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Sugar rush Add to ...

As a child, Hilary Liftin spooned icing sugar into water, mixed it together and savoured the intensely sweet paste. As a teenager, she and her best friend consumed jelly beans by the shovelful, making up with a conciliatory bag after a fight. And she knew she had found her true love not only because he gave her a stash of her favourite, hard-to-find Bottle Rockets, but because she felt comfortable eating the whole bag in front of him. (Guests at their wedding received gift bags of candy with accompanying toothbrushes bearing the couple's monogrammed initials.)

Not everyone can trace the events in life through specific candy, but Liftin can. Her new book, Candy & Me: A Love Story (The Free Press), is a collection of homages to different candy -- from Hershey's Kisses to the circus peanut, that curiously orange thing that's not quite marshmallow, not quite a jelly bean. There is trivia, reminiscing and growing up.

"It's my life in candy," she says. "I've been amazed at the response."

Her website, http://www.hilarylilftin.com, teems with testimonials (one woman had eaten six Cadbury Easter Cremes at once) and gourmet advice (like "S&M" party mix -- a bowl filled with Skittles and M&M's).

Adults everywhere are coming out of the closet with their sugar addictions. (Who knew that little Altoid mint would become the ultimate sex toy.)

But rather than pure nostalgia, it's grown-up. It's versatile, collectible and, when used as a colour strategy, bursting with style.

In the words of the Web site dailycandy.com (dedicated to breaking fashion trends) on the rerelease of Cadbury's original 1898 Beemans gum: "You'll look awfully fashionable pulling it out of your vintage Hermès bag."

Celebrities with candy fixations include fashion designers Zac Posen (salty licorice and gummi bears), Jil Sander (Kinderschokolade), Liza Minnelli (See's candy) and Sarah Jessica Parker, who told The New York Times that "eating candy in bed" is her ultimate guilty pleasure.

The iMac fuelled the sugar rush. Its design influence led to the break out of candy colours and shapes in things for the home, from jujube-hued soaps to cars.

And while they have been around for a while as a nostalgia trend, candy boutiques -- like Sugar Mountain, a store that opened in Toronto in 1992 specializing in hard-to-find and old-fashioned candy in jars -- have morphed into national chains with locations in every mall.

Designers working with candy include accessories designers such as Lulu Guinness. She has embroidered some of her pricey handbags with bonbons. Then there's Anya Hindmarch, whose beaded, gold Butterfinger clutch purse has been featured in the glossy pages of InStyle magazine.

Candy also hits the cocktail party circuit with regularity: Sophisticates wave mints layered in martini glasses and pontificate with candy cigarettes. This month, Martha Stewart Weddings features "Candy Shop Cakes," with one elegant, licorice bow-tied creation and another romantically held up with pastel candy straws.

Ground zero for obsessive sweet tooths is Dylan's Candy Bar, a New York shop co-owned by Ralph Lauren's daughter, Dylan.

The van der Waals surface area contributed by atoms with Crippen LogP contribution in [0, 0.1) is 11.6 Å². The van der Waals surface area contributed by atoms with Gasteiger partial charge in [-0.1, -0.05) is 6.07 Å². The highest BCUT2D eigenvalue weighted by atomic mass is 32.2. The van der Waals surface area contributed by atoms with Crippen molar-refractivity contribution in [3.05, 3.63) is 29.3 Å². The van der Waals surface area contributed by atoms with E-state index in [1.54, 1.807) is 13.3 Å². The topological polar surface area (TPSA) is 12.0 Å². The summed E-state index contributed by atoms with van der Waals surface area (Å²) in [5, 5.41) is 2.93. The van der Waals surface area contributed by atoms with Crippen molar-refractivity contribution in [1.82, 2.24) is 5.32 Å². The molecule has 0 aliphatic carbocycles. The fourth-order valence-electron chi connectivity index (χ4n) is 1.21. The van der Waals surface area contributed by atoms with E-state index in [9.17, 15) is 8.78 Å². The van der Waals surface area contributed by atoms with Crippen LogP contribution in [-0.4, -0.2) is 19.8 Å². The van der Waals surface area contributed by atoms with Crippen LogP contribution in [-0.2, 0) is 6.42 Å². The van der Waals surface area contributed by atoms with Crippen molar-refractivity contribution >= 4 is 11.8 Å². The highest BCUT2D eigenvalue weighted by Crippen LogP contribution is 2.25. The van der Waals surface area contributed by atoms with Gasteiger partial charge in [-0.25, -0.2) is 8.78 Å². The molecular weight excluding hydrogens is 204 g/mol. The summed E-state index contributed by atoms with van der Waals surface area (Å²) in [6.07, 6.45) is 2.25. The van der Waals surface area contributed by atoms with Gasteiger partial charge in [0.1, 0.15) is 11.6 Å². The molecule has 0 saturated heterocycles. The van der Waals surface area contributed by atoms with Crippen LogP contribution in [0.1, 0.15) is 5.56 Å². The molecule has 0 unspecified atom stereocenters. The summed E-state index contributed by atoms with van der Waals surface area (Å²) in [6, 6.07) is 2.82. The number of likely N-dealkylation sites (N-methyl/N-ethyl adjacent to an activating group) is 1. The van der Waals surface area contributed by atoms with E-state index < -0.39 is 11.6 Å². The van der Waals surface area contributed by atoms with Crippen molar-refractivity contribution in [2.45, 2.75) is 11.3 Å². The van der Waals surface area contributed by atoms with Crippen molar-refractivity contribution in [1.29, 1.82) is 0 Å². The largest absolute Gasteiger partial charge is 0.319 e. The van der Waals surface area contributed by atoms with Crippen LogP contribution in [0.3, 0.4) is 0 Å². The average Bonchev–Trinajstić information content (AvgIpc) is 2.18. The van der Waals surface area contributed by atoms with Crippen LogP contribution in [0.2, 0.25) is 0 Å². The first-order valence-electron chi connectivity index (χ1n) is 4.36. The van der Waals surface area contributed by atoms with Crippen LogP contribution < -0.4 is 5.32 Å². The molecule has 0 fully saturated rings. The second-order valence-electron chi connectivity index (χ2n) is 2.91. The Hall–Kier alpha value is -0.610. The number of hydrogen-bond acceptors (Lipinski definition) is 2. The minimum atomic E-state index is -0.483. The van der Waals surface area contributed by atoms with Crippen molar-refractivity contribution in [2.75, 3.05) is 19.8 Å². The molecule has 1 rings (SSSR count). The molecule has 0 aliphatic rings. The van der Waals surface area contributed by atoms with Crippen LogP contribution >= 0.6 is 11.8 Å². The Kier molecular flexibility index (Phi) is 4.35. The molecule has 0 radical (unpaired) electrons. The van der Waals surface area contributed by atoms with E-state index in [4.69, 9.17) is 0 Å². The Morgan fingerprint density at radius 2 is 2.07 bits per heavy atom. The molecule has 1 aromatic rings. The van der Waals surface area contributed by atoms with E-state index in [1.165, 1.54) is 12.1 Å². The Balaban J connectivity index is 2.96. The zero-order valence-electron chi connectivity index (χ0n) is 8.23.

A svelte young woman with a background in PR, Dylan Lauren originally conceived of a gallery dedicated to food art -- for design reasons, candy has always been popular with artists, from Andy Warhol to Burton Morris, whose work has decorated the set of Friends.

Instead, Dylan pursued something bigger when her business partner Jeff Rubin, the entrepreneur behind Toys "R" Us's Candyland and FAO Schwartz, came along.

Their concept defies categorization. Dylan's isn't only a candy store: it's a monument to the style element of candy. It stocks fashion items such as candy spa items (imagine soaps based on Swedish Fish), conducts art shows and has an after-hours room that is booked for parties by people such as Def Jam Records' Russell Simmons.

This fall, during fashion week, Lauren also hopes to display a collection of designer dresses cast in chocolate.

Lauren would like to become the Martha Stewart of candy. She's writing a book about tabletop candy decorating that will be released next spring. In the next couple of years, she's opening stores in the United States and, if all goes well, Canada too.

Lauren thinks her love of candy was probably sparked by her father's universe.

"I've always gravitated toward patterns and colours," she says.

"When I was younger, I loved when they showed swatches of coloured cashmere on the shelves. Only I always found that I wanted to eat the clothing -- it looked so yummy."

Her favourite candy tends to be mix-and-match pieces such as gummi bears, Hershey's Kisses and M&M's in exclusive colours.

"Most gummi bears only have five different flavours, but we have about 15. Which is one thing that makes the store unique. We'll make turquoise."

Liftin thinks that sophisticated candy, for someone like her, will always take a backseat to a cheap hit of something like caramel creams. That's why she loves candy.

"Savoury has a more sophisticated tinge," she says. "Some people say, 'I drink wine, I eat olives -- who needs candy?' I say, 'I drink wine, olives are okay -- why stop there?' "

These days, Liftin is more likely to be seen wearing Juicy Couture's "Live for Sugar" tank top around town than scarfing a pack of Junior Mints, although she admits to the occasional binge.

Candy's dark side -- the cavities, the potential weight gain -- once led her to consult a psychologist. The doctor suggested a nutritionist. "It's obvious to say that candy's bad for you," she says.

"Everyone knows about that. I think it's interesting to talk about how delightful it can be."

 

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